Opinion: In my view – Why we protest at EYFS

By Lynne Oldfield

‘Why stage a protest now?’ and ‘Why protest at all?’ asked Nursery World’s editorial when we launched the Open Eye campaign against the Early Years Foundation Stage becoming compulsory (6 December). 

Why protest now? The early years sector has been moved from non-compulsory, funding-linked desirable outcomes to compulsory, law-linked learning requirements in the space of ten years. Concerns have certainly been expressed in regard to the six learning goals, but until September 2008 the concerned could choose not to comply by sacrificing the possibility of funding. That choice is about to be removed and replaced by the force of law. The Government will succeed in imposing its own educational paradigm on movements such as Steiner and Montessori. After the low-key consultation process, an exemption for non-compliance for ‘providers who base their provision on alternative approaches which conflict with the statutory requirements with respect to learning and development’ was changed to exemption possibilities only on a ‘short term basis for providers who lack the capacity to meet the full requirements’ (of the EYFS). Why protest at all? A well-trained and experienced early years educator with an understanding of the emotional, cognitive and physical development of four-year-olds must protest at being forced to accept a ‘legal duty’ to ensure that four-year-olds in their care begin to achieve before entering compulsory schooling the ability to ‘read more complex words using phonic knowledge’; ‘read a range of familiar and common words and simple sentences independently’; ‘use phonic knowledge to write simple regular words and make simple sentences’. And this is before we even begin to consider questions of parents’ rights to choose, diversity agendas, civil liberties and ‘undue authority’ of the state, and more importantly, the loss of childhood.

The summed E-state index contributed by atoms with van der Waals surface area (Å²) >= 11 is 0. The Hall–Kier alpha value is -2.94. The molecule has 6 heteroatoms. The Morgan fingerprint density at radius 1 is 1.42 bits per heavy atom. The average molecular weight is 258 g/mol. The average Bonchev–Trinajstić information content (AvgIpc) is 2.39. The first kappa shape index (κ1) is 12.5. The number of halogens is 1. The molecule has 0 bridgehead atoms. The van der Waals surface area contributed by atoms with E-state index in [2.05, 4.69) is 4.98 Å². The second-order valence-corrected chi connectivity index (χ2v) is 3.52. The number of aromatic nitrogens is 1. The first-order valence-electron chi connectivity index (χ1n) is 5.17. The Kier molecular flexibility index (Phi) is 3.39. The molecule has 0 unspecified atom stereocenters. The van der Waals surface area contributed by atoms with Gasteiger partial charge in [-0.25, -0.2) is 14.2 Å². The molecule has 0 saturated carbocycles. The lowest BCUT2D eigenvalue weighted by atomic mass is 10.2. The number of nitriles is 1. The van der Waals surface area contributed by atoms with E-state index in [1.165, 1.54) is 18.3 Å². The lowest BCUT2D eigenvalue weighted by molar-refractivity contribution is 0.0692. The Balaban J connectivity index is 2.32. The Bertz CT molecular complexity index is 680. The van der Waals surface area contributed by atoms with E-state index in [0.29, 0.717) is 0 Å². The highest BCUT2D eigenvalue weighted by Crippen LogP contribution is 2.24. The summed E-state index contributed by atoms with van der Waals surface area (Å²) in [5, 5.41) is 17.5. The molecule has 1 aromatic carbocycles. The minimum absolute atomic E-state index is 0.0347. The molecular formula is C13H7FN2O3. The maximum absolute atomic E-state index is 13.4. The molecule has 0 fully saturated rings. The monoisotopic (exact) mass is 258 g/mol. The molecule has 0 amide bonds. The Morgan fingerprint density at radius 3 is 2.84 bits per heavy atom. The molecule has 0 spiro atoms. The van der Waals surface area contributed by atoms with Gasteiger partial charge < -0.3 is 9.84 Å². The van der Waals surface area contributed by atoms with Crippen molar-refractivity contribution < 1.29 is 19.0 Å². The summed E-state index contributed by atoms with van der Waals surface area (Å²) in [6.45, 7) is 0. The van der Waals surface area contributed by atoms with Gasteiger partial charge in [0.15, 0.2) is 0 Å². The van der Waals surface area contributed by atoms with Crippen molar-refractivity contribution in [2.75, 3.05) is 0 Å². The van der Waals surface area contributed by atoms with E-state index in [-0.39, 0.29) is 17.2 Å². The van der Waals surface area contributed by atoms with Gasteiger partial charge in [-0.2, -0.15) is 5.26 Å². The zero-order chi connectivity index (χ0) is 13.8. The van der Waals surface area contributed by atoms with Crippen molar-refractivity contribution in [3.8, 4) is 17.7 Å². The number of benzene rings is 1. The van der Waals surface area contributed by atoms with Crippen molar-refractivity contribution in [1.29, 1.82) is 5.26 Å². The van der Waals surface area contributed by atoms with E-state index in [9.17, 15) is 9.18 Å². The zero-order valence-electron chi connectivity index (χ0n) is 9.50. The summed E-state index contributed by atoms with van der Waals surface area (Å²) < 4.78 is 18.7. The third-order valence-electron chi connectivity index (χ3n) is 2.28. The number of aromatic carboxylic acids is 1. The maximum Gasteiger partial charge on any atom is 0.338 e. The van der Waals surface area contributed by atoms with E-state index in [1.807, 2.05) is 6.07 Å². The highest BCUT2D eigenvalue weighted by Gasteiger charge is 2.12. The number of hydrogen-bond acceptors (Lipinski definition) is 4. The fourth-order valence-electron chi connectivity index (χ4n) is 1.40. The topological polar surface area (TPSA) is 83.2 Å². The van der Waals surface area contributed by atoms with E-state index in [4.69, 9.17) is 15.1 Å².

By Lynne Oldfield, director of London Steiner Waldorf Early Childhood Training, co-founder of Open Eye and author of Free to Learn. First published in Nursery World. 

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